The social problems that existed in Indian society, as can possibly be surmised from the description of events in the immediate aftermath of the blast included wide ranging ignorance on medicine and science about this particular technology. Methyl Iso Cyanate was a new word for the national lexicon, quite like tsunami was to be twenty years later, drummed into the sub conscious and never again to be forgotten. As the world watched India struggle with the rehabilitation effort the extent of the lack of actual regulatory ability, relief and rehabilitation capability and the inefficiency of the legal system became apparent. Not one official of Union Carbide was charged with criminality though it became evident with time that the company had been wilfully negligent about the running of the plant.

Many of these deficiencies became apparent only in the aftermath of Bhopal, as institutions in India and abroad tried to construct a program of compensation for the victims and a framework of law and public policy to ensure that a disaster of this magnitude would never happen again. (Jasanoff, 1994, p. 2)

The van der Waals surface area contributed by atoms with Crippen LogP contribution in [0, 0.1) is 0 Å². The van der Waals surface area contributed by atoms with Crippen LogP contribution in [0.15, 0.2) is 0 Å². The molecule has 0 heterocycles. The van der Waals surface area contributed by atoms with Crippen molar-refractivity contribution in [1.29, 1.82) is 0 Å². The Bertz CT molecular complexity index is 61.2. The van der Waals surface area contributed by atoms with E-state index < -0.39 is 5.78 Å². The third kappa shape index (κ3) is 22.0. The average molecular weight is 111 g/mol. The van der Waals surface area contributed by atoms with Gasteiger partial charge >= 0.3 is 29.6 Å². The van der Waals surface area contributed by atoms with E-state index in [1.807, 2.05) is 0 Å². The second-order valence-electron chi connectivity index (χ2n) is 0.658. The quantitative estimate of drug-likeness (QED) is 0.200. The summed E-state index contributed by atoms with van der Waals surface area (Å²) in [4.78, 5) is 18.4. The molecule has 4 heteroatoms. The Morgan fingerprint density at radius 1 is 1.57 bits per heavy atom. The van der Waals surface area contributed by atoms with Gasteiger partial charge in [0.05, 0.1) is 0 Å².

India is not the same after 22 years of the Bhopal tragedy. The country has one of the fastest growth rates in the world and improved education, management expertise, enhanced imported and indigenous skills and the effects of economic liberalisation and globalisation have made Indian government and business realise that the adoption of global best practices in every area including industrial safety are primary requisites for economic success.

Their have been no repeats of Bhopal. Gas leaks from industrial chlorine vessels have occurred but swift civic and regulatory responses have averted major mishaps. In totality the industrial safety situation is far better than what it was in 1984.